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Iron Cross Attitude Simulator

The Iron Cross was a pioneering ground-based simulator for testing early reaction controls. It is primarily orbital, suborbital and hypersonic vehicles that require reaction control capability, but it was recognized in the mid-to-late 1950s that the earliest flight evaluation of reaction controls would occur with supersonic research aircraft. It was also believed that the flight research should be preceded by ground-based simulation studies.

DFRC Photo # Photo Date Image Description
  Skip links in main table Iron Cross Attitude Simulator Photo Collection Contact Sheet
E-2633 October 12, 1956 Three axis control stick used on Iron Cross Attitude Simulator
E-2578 September 27, 1956 Iron Cross Attitude Simulator with pilot Stan Butchart
E56-2607 October 8, 1956 Closeup of research pilot Neil Armstrong operating the Iron Cross Attitude Simulator reaction controls simulating the X-15 flight at high altitudes

Additional Information

The pioneering jet reaction (reaction control) simulation work at NACA High-Speed Flight Station, spanned the last years of the NACA organization and first NASA years (mid-to-late 1950s.) A two-phase study was begun; one was a fixed-base setup with an analog computer to solve the equations of motion and the other used a three-degree-of freedom mechanical simulator wherein the pilot experienced motions.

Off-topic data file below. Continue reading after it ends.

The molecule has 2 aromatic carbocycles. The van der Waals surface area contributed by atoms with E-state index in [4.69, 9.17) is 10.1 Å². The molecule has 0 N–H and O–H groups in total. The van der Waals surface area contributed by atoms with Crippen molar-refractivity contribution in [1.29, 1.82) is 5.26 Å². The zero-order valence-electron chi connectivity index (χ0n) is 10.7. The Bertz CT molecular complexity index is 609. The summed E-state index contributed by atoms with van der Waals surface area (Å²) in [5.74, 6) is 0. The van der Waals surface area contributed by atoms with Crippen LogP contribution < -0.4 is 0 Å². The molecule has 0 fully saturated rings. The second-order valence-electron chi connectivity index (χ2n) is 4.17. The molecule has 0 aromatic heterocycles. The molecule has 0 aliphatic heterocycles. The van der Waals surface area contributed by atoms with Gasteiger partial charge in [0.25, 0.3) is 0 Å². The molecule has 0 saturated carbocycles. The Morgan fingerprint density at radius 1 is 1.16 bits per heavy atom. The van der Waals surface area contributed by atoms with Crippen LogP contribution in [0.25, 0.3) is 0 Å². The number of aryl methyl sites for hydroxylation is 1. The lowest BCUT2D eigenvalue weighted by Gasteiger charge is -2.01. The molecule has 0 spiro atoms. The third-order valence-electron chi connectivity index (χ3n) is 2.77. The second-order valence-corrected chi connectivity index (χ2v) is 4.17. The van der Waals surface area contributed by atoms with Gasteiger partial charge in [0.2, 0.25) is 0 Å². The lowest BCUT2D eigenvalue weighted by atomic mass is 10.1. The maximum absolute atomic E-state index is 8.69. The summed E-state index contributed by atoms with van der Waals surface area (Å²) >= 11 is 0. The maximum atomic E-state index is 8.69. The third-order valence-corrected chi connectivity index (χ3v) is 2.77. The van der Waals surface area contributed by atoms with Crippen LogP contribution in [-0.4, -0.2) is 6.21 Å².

The analog computer simulator represented the airplane in five-degrees-of-freedom with control provided from the pilot's short control stick. The stick was unconventional for its time because it was necessary for the pilot to control about three axes through one control device. The stick pivoted fore, aft, and laterally for pitch and roll control, and lateral thumb movement provided yaw control. For most of the study, the pilot presentation consisted of an oscilloscope trace for pitch and bank angle, and a simple volt meter for angle of sideslip.

The Bell X-1B airplane offered an ideal testbed in 1957 for a trial reaction control installation. In preparation, NACA High-Speed Flight Station technicians built an iron-frame simulator, dubbed the "Iron Cross," which matched the dimensions and inertial characteristics of the X-1B, installing small reaction control thrusters on it and then mounting it on a universal joint so that a test pilot could maneuver it in pitch, roll, and yaw. The universal joint from a truck permitted motion about the three axes. High-pressure nitrogen gas was expanded selectively through the six jet nozzles to provide the reaction forces. Flight-type recorders were used to record control stick position and the various angular rates.

NACA's test pilots "flew" this mechanical ground-based simulator extensively.

Iron Cross movie collection

Last Modified: July 16, 1999
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